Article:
Wednesday, 27 August 2014

Letter John of Salisbury to Becket, early July 1170

Just before the meeting at Frétéval with King Henry II John of Salisbury wrote to Becket advising him to ready himself to issue the severe ecclesiastical punishments, interdict against the king and excommunications or suspensions against those who had transgressed by having officiated at the Coronation of Henry the Young King.

James Craigie Robertson; Joseph Brigstocke Sheppard (1885). Materials for the history of Thomas Becket: Epistles, DXXXI-DCCCVIII. Volume 7. Epistola 677: Longman & Company. pp. 318–.
MTB 677 John of Salisbury to Becket 

Anne J. Duggan (2000). The Correspondence of Thomas Becket, Archbishop of Canterbury, 1162-1170: Letters 176-329. Volume 2. Oxford University Press. ISBN 978-0-19-820893-8. pp. 1257-9. CTB 298

John (of Salisbury, Bishop of Chartres) (1979). Editors W. J. Millor, Christopher Nugent Lawrence Brooke, Harold Edgeworth Butler The Letters of John of SalisburyVolume 2. Clarendon Press. p. 709. ISBN 978-0-19-822240-8.

O'Connor, John Francis, "An Annotated Translation of the Letters of John of Salisbury" (1947). Master's Theses. Paper 672. 
P.73 Letter 303/297
John to Archbishop Thomas Becket

Corpus Corporum Universität Zürich
(Patrologia Latina Tomus 199 Col. 0345B-)
EPISTOLA CCXCVII. AD THOMAM CANTUARIENSEM EPISCOPUM. (A. D. 1170, M. Iun.)
THOMAE Cantuar. archiepiscopo, I. SARES. a Carnoto.

Consilium domini Senonensis et nostrum est, si vobis melius non occurrit, ut litterae urgentiores quas habetis penes vos de iustitia exercenda, si pax (0345C) non fuerit, celerius Rothomagensi et Turonensi archiepiscopis ostendantur: saltem ut audiat hostis et terreatur. Praeterea desiderat ut suae reddantur Auxitano et Burdegalensi, quia et causae prodesse poterit, et persecutoris minuere vires, si in Guasconia auditum fuerit terram eius interdicto subiiciendam esse. Nam ad Bituricensem, quidquid de guerris contingat, semper facilior probabiliter speratur accessus. Et memineritis quantum periculum et infortunium ad se traxerit mora porrigendi conventionales archiepiscopo Rothomagensi et episcopo Nivernensi, et item prohibitorias Eboracensi archiepiscopo et episcopis transmarinis. Nec dixeritis quae provenerunt vobis non fuisse praedicta, sed (0345D) potius quod omnium auspicantium more, subtilitatem vestram vaticinia quae non erant a spiritu deluserunt. Utinam non sit deceptionis huius morbus irreparabilis: sed nisi coelitus data sit relevatio seu consolatio non occurrit. Et quidem recte, ut arbitror, cum nos alieni ingenii imaginationibus vanis praesumeremus evolvere cordis humani latebras, quarum solus Deus arbiter est. Quid, quaeso, magis temerarium, aut in Deum, qui hoc singularis eminentiae privilegio vindicat, iniuriosius est? Nam se ipsum nosse, etiam Apollinis oraculo summam esse sapientiam adeo celebris est sententia apud philosophos, ut ei nemo veterum ausus sit refragari. De coelo si quidem, ut aiunt, descendit Γνῶθι σεαυτὸν, id est Scito te ipsum. Quia ergo hic humana (0346A) deficit et angelica eatenus non attingit, sola Dei sapientia est quae consilia et cogitationes hominum non imaginatione phantastica coniicit, sed sicut sunt usquequaque cognoscit. Vaticiniis ergo renuntiemus inposterum, quia nos in hac parte gravius infortunia perculerunt. Qui corda finxit, illa examinet: nos quid domi nostrae sit exploremus.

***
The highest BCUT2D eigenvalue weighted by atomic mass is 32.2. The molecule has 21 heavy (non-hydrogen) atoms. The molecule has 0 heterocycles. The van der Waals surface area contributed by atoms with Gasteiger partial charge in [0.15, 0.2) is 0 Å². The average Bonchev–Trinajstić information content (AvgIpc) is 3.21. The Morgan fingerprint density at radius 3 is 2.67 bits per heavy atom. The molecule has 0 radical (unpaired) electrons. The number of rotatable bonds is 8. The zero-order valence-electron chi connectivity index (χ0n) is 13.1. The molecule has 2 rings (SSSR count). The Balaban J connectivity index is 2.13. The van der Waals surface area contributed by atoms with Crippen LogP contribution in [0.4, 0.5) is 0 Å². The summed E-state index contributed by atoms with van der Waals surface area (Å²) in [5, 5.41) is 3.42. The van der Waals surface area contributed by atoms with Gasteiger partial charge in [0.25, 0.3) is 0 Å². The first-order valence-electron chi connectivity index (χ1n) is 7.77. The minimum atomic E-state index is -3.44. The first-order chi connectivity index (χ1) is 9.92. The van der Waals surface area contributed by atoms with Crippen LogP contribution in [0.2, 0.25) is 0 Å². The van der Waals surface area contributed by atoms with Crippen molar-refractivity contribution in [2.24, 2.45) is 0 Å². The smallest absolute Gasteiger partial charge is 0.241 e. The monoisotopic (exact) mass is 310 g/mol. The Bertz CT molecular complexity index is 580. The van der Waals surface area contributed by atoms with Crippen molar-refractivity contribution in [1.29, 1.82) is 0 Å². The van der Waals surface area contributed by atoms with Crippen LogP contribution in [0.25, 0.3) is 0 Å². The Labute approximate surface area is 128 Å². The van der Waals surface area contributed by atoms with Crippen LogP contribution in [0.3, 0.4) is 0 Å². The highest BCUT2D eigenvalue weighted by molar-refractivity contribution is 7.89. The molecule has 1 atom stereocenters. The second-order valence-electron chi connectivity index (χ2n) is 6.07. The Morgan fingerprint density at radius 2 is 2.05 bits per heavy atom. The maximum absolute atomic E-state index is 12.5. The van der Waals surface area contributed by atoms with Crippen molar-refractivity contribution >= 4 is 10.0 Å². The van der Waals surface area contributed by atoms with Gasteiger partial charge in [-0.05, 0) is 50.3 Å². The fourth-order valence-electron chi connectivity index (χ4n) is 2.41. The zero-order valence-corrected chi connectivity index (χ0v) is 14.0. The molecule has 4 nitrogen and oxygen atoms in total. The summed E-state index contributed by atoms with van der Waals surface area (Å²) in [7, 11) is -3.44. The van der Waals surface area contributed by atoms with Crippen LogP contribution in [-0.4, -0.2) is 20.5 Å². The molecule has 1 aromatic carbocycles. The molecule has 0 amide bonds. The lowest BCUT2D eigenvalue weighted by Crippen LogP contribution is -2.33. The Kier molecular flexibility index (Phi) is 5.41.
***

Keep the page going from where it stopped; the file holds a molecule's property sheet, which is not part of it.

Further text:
“It is the advice of myself,” he says, “and his Lordship of Sens, unless any better course should occur to yourself, that those urgent letters, which your Lordship has in your possession, empowering you, in case no peace should be made, to take judicial steps, should be shown to the Archbishops of Rouen and Tours; that, at least, the adversary [the king their guest] may hear and tremble. It will be of great service to our cause, and will diminish the persecutor’s strength, when the news reaches Gascony that his dominions are to be laid under an Interdict. You know what great evils and mistakes the delay in delivering the conventional letters to the Archbishop of Rouen and Bishop of Nivers, and the prohibitory ones to the Archbishop of York and the other English Bishops, gave rise to.” 

References

Richard Hurrell Froude (1839). Remains. Chapter XX: Accommodation at Freitville. pp. 494–.

John Allen Giles (1846). The Life and Letters of Thomas À Becket: Now First Gathered from the Contemporary Historians. Chapter XXXVII: Whittaker. pp. 269–.

 

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